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Thollem McDonas: The Beauty of Never Going Back Home

Thollem McDonas: The Beauty of Never Going Back Home
Dave Wayne By
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What is often forgotten about improvised music is that it can come from anywhere. Though its history is inextricably intertwined with jazz, improvisation is part and parcel of a myriad of musical cultures. Pianist and composer Thollem McDonas is not just aware of this fact, it is part of his daily existence. About 10 years ago, McDonas burst on to the improvised music scene; fully formed and with a sound all his own—one that owes surprisingly little to jazz-piano- as-we-know-it. Yet, McDonas is not disdainful or insecure about his relationship to jazz. If anything, jazz is just one of many streams from which the forty-something pianist takes a measure of creative nourishment.

The sheer energy with which McDonas plays is equaled only by that with which he approaches his musical career. Possibly the most prolific improvising pianist to come down the pike since Satoko Fujii, McDonas has released approximately 30 full length albums since 2005. It's worth mentioning that most of these recordings are critically acclaimed, and that most of them are co-operative projects on small indie labels with musicians whose backgrounds span the worlds of classical, jazz, indie rock, experimental, and electronic music. Like Fujii, McDonas maintains several longstanding creative partnerships—those with the Italian rock group Tsigoti, the Italian classical contrabassist Stefano Scodanibbio [now deceased], Deerhoof guitarist John Dieterich, and saxophonist Rent Romus stand out—while constantly forming new alliances with musicians as diverse as singer-songwriter Jad Fair, guitarist Nels Cline, and bassist William Parker.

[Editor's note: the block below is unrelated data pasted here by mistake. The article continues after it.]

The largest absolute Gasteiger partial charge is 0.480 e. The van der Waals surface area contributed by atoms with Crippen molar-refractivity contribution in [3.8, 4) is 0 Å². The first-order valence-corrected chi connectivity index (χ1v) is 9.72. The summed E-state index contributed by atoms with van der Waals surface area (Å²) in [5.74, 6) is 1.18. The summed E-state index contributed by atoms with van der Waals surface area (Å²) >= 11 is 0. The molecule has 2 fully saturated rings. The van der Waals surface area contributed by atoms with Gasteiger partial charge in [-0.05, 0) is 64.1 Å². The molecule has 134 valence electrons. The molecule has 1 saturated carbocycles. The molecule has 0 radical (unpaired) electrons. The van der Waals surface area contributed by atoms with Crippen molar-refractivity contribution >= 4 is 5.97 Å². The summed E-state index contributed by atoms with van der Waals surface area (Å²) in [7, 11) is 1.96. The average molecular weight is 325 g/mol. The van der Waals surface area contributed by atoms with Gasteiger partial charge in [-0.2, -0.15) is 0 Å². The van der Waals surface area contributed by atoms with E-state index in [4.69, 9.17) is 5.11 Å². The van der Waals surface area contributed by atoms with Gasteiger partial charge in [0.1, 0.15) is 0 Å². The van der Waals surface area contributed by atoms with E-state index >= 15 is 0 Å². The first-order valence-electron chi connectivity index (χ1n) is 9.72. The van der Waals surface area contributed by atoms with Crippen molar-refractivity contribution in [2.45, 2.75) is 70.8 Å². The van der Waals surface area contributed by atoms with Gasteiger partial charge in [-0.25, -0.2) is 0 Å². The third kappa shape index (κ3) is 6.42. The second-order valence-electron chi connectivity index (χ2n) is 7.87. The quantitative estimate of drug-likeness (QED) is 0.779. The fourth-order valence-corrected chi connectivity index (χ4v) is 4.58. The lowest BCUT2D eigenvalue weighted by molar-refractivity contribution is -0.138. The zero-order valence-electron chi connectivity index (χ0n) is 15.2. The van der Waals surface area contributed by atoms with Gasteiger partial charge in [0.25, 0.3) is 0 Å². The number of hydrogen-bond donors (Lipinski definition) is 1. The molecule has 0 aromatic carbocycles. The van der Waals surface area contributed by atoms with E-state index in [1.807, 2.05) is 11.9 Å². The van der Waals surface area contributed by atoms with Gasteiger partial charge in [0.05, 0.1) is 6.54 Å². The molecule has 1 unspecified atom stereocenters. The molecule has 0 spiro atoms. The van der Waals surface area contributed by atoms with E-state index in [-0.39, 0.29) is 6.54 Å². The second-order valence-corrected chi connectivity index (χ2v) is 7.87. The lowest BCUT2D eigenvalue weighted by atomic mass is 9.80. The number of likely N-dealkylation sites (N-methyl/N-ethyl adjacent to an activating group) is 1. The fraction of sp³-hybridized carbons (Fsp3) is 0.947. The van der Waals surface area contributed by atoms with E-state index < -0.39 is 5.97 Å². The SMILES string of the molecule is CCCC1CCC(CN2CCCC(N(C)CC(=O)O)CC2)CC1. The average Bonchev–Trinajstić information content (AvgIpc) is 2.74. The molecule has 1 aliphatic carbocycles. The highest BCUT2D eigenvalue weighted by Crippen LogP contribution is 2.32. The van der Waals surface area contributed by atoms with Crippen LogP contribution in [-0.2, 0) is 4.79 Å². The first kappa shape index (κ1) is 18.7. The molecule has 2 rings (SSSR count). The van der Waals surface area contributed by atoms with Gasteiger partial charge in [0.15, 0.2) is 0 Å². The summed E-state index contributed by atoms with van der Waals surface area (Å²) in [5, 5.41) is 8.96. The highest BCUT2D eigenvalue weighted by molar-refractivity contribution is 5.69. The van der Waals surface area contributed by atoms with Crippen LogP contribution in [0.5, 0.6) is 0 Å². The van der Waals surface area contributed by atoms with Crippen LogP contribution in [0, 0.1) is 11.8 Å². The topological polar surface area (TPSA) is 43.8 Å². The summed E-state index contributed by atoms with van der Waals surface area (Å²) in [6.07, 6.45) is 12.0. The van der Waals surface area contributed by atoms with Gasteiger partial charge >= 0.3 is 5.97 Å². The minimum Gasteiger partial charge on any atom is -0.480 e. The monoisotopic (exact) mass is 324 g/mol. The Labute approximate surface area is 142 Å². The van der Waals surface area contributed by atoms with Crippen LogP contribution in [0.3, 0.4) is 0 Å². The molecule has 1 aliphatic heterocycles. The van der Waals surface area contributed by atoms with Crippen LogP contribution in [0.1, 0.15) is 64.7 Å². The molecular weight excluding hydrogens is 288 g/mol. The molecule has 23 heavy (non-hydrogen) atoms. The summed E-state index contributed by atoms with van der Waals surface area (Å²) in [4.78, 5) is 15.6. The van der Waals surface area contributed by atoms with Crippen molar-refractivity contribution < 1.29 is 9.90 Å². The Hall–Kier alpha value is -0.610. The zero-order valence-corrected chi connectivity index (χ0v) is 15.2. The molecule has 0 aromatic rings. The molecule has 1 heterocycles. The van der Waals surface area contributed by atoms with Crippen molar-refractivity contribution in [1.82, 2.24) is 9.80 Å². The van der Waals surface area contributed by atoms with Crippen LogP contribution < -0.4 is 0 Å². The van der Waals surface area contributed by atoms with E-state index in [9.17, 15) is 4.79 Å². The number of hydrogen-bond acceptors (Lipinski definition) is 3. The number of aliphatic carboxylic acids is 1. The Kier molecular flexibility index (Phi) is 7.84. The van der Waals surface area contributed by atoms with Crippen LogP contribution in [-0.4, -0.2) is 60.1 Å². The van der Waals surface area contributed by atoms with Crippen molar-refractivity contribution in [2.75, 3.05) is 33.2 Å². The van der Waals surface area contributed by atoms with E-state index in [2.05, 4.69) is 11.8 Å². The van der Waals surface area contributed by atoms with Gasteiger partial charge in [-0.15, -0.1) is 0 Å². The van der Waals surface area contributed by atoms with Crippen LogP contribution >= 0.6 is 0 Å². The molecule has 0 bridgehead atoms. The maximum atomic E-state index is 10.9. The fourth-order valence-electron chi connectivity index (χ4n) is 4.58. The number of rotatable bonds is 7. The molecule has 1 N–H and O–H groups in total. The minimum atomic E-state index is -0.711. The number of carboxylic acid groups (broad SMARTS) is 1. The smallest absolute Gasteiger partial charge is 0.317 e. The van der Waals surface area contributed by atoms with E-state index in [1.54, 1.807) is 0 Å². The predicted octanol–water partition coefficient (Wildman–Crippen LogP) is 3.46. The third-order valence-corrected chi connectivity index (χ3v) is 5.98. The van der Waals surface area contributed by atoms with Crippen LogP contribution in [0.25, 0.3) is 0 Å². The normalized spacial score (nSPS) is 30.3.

McDonas is also known for his rapturous solo piano work which, again, transgresses genre boundaries as much as it transcends them. And while his solo piano oeuvre is remarkable for its stylistic breadth and depth, McDonas has more pure technical ability than most musicians would know what to do with. Yet technique is not his focus: he sees it as a tool to extract ideas using his instrument of choice, the acoustic piano. Interestingly, McDonas has started experimenting with electronic keyboards of various sorts, primarily—as he points out—to find "technological solutions to musical ideas that can't be solved using an acoustic instrument." The electronic work, in turn, informs the acoustic work, and so on.

A committed social activist, McDonas is, at this point in his life, in a state of perpetual travel. Possibly one of the hardest-working improvisational musicians around today, he is constantly in motion, playing solo concerts, concerts with various groups—both established and ad hoc—and leading workshops and clinics. The sheer number of deep and lasting musical relationships he's formed over the past decade is mind-boggling, and the quality of music that emerges from these groups is stunning.